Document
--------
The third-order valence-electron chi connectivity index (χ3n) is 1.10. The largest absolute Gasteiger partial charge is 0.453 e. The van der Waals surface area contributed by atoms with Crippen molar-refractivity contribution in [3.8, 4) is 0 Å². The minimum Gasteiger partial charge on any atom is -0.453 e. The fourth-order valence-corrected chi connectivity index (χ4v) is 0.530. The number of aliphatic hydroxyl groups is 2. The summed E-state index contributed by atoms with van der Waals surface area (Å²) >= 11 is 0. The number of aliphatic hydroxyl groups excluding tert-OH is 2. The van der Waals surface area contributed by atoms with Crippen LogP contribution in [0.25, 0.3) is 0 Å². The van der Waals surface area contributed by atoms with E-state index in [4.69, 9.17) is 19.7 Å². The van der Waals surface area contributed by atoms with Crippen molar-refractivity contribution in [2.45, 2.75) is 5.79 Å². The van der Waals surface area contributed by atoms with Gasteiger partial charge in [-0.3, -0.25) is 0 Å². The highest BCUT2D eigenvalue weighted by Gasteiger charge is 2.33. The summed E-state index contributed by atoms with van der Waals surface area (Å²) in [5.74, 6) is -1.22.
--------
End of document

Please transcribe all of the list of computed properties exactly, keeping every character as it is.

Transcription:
The third-order valence-electron chi connectivity index (χ3n) is 1.10. The largest absolute Gasteiger partial charge is 0.453 e. The van der Waals surface area contributed by atoms with Crippen molar-refractivity contribution in [3.8, 4) is 0 Å². The minimum Gasteiger partial charge on any atom is -0.453 e. The fourth-order valence-corrected chi connectivity index (χ4v) is 0.530. The number of aliphatic hydroxyl groups is 2. The summed E-state index contributed by atoms with van der Waals surface area (Å²) >= 11 is 0. The number of aliphatic hydroxyl groups excluding tert-OH is 2. The van der Waals surface area contributed by atoms with Crippen LogP contribution in [0.25, 0.3) is 0 Å². The van der Waals surface area contributed by atoms with E-state index in [4.69, 9.17) is 19.7 Å². The van der Waals surface area contributed by atoms with Crippen molar-refractivity contribution in [2.45, 2.75) is 5.79 Å². The van der Waals surface area contributed by atoms with Gasteiger partial charge in [-0.3, -0.25) is 0 Å². The highest BCUT2D eigenvalue weighted by Gasteiger charge is 2.33. The summed E-state index contributed by atoms with van der Waals surface area (Å²) in [5.74, 6) is -1.22.